Never sacrifice your retirement plan for short-term gratification
It’s the beginning of a new year and the opportune time to plan for retirement once you are a working adult or if you are in retirement but just don’t know what to do with your time and resources.
Many people went on retirement at the end of 2023, embarking on a new phase of life’s journey. Last week I advised a retiree on the direction she should now take, which will give her a new lease on life, as she is not accustomed to being at home all day as she was already missing the workplace. Income is not a concern for her, but she desires to be active again and pursue meaningful activities. On the other hand, an adult worker has decided to increase her pension contributions to the maximum of 20 per cent, beginning this month. She realised that retirement is not far down the road, and the time to take action is now. This employee has lost out on years of maximising the contribution matching by her employer. I am, therefore, encouraging employees to maximise their pension contributions early, especially if they are in a superannuation plan. Do not leave money on the table.
Last week, also, I spoke with a 63-year-old new retiree who sought financial counsel to plan for her years in retirement. A diversified retirement strategy is now in place to manage her money in retirement. At least one year’s income is earmarked as emergency funds and the remainder of her pension lump sum is geared at creating additional income for the future by investing in a mix of assets, including stocks. Her monthly pension is adequate to cover her monthly expenses, which allows her to maintain the standard of life that she previously enjoyed.
Retirement planning, I must emphasise, is very important. You will not work forever and it should be everyone’s retirement goal to enjoy the same quality of life they had before retirement or even improve on the quality of life they once had. There is no time like the present. Starting to save early for retirement gives a head start in growing your money. Time and compound interest will catapult your savings. For those who believe it’s too late, a change of mindset is needed. Instead of giving excuses for further delaying retirement planning; it is best to have one compelling reason to begin where you are. Don’t lose or waste time. Your pension is an income replacement for the income earned over years of working.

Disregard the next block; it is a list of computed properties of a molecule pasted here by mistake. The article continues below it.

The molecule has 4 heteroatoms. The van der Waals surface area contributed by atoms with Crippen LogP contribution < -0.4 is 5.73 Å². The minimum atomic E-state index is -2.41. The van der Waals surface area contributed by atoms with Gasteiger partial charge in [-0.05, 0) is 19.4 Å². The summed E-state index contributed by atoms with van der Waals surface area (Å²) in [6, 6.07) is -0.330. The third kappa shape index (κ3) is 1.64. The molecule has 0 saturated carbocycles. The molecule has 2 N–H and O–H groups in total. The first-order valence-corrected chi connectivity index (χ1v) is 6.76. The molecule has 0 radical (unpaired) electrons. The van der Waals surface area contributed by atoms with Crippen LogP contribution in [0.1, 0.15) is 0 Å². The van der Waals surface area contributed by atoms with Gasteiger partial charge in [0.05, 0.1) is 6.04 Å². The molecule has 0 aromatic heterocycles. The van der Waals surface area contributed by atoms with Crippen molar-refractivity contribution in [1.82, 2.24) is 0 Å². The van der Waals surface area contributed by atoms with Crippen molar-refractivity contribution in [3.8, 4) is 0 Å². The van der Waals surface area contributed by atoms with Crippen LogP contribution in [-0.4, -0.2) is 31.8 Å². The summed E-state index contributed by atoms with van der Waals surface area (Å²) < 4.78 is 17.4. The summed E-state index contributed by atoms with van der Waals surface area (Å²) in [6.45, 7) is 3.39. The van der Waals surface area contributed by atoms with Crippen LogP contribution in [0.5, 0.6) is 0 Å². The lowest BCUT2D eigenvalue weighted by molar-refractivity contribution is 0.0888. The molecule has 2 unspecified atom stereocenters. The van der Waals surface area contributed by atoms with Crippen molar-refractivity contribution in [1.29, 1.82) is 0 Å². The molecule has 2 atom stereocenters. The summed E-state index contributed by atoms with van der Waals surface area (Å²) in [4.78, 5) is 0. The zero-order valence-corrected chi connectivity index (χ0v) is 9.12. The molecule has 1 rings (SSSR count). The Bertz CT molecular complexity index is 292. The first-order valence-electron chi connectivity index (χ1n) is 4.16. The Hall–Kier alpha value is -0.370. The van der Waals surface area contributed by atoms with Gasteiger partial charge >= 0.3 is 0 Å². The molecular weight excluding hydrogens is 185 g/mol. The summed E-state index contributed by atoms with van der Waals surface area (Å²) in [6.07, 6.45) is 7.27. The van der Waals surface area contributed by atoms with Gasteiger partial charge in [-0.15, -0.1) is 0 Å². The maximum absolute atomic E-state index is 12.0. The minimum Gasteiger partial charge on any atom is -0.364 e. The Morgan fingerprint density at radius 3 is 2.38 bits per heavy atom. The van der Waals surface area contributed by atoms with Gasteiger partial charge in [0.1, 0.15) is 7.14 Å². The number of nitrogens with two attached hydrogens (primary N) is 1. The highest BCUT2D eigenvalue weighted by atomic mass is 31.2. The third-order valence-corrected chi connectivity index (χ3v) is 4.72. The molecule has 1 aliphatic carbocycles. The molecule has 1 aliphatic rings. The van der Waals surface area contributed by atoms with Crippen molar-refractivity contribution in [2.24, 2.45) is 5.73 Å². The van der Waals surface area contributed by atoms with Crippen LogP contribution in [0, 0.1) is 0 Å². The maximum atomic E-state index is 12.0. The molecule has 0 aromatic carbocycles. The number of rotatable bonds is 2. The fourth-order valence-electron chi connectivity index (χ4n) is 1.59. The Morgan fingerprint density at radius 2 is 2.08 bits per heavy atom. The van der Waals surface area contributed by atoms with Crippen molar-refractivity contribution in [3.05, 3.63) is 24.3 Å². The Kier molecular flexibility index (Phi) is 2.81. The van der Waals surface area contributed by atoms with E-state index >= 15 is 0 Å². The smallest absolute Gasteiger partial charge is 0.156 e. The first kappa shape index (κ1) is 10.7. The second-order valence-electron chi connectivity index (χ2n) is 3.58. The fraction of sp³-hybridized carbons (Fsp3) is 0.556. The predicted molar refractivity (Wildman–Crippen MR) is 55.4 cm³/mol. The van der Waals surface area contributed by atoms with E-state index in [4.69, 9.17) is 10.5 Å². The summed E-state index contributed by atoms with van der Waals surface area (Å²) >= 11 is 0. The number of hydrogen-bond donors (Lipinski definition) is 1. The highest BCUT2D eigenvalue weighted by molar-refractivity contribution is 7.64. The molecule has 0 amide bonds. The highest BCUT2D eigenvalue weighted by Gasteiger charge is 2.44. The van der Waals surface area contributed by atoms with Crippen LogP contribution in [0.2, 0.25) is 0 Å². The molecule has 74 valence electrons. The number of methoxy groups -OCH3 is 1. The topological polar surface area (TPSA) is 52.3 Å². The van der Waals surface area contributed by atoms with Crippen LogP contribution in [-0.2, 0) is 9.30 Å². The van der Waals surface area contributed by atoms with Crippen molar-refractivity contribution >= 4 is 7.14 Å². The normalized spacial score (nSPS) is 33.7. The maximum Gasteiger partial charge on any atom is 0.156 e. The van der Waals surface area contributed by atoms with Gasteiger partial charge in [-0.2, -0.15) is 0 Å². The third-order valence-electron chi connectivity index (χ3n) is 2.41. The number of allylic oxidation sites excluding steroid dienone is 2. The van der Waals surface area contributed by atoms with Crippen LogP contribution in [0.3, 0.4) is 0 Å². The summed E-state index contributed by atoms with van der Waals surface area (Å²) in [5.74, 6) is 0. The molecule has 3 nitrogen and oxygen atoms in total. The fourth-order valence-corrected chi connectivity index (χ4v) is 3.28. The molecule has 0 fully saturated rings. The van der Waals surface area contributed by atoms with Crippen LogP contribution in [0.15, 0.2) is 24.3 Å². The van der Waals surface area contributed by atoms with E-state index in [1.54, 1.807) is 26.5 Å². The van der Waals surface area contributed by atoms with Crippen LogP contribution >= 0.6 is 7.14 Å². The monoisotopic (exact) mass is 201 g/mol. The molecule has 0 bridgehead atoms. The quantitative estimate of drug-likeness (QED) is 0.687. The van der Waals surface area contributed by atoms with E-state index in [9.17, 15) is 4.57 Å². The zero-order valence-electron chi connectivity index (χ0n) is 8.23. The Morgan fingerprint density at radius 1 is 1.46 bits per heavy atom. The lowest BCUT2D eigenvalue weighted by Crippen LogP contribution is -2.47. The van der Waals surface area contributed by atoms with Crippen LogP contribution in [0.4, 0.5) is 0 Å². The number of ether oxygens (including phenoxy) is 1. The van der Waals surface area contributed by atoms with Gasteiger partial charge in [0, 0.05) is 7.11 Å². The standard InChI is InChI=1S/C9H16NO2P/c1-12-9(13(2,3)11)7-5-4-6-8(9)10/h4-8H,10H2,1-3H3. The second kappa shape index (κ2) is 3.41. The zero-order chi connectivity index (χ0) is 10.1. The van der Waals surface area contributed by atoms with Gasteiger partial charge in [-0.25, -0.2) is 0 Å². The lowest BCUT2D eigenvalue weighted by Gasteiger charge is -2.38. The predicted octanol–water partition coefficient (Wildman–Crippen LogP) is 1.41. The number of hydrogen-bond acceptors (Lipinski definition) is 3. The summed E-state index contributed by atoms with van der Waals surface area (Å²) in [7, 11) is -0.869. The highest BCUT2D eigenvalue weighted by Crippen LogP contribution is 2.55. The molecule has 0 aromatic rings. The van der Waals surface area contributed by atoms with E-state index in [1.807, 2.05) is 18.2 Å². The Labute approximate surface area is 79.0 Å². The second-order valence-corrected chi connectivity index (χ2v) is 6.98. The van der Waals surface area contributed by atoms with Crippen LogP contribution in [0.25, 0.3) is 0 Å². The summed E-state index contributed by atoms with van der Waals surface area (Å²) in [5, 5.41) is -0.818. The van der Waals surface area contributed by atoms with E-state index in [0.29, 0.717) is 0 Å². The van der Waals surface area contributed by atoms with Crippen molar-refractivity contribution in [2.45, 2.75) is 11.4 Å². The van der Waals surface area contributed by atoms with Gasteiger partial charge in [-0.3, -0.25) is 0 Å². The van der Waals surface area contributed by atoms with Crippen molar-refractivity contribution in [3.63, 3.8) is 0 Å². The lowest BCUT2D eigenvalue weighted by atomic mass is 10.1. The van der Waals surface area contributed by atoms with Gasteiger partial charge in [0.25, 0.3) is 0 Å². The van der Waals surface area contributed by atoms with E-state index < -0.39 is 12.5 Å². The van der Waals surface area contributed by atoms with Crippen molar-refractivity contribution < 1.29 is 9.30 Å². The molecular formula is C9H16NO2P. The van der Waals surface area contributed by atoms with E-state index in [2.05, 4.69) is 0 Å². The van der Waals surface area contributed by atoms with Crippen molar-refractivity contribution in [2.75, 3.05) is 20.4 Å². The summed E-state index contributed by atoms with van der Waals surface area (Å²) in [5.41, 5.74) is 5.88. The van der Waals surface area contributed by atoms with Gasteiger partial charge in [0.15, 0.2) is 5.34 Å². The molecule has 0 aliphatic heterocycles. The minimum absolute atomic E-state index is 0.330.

Keeping your financial plan on track at the beginning of the year sets the stage for the journey ahead. Employees, self-employed and all contributors to a pension plan are being reminded that the annual pension statement is a very important document. Some employees are ignorant of the performance of their pension plans, and this will impair their ability to adequately plan for retirement. An annual pension statement gives a summary of the investment performance of your pension account over the past year and gives an estimate of how much money you will have for retirement based on various assumed rates that are subject to change. The annual pension statement is a financial tool designed to help pension contributors plan for their retirement.
It gives the employee or pension contributor a breakdown of funds in the individual’s pension account, including the interest earned, contributions made during the year, and the accumulated balance at the end of the year. The statements describe the benefits payable on retirement and upon death. The pension contributor has a clear understanding of the total funds to date in their account. Pension contributors may receive pension statements electronically by e-mail or by post.
Pension contributors need to also understand the functions and purpose of a retirement calculator. It is used to calculate how much money is required for retirement. The retirement calculator calculates how much pension you will have in retirement based on your current age and pension contribution. The result will indicate whether or not there will be a shortfall in retirement income at retirement. Because the retirement calculator indicates whether the contributor’s savings for retirement are sufficient, adjustments can be made by the contributor/employee to increase contributions to the pension fund or create other streams of income to supplement their pension income when they retire. Proactive decisions can also be made early to work longer instead of retiring at age 65, depending on current income, debt, and other responsibilities.
Prioritise your financial goals. There are competing financial objectives that must be met such as balancing educational goals, retirement, debt reduction, and leisure and travel during the working years. Never sacrifice your retirement plan for short-term gratification. If more people start retirement planning early, before starting a family and buying a home or accumulating debt, it becomes easier to maintain pension contributions which are invested tax-free and tax-deferred for decades. An experienced and professional financial advisor can provide invaluable support in designing your financial plan.
Grace G McLean is a financial advisor and retirement specialist at BPM Financial Limited. Contact her at: gmclean@bpmfinancial or visit the website: www.bpmfinancial.com. She is also a podcaster for Living Above Self. E-mail her at email@example.com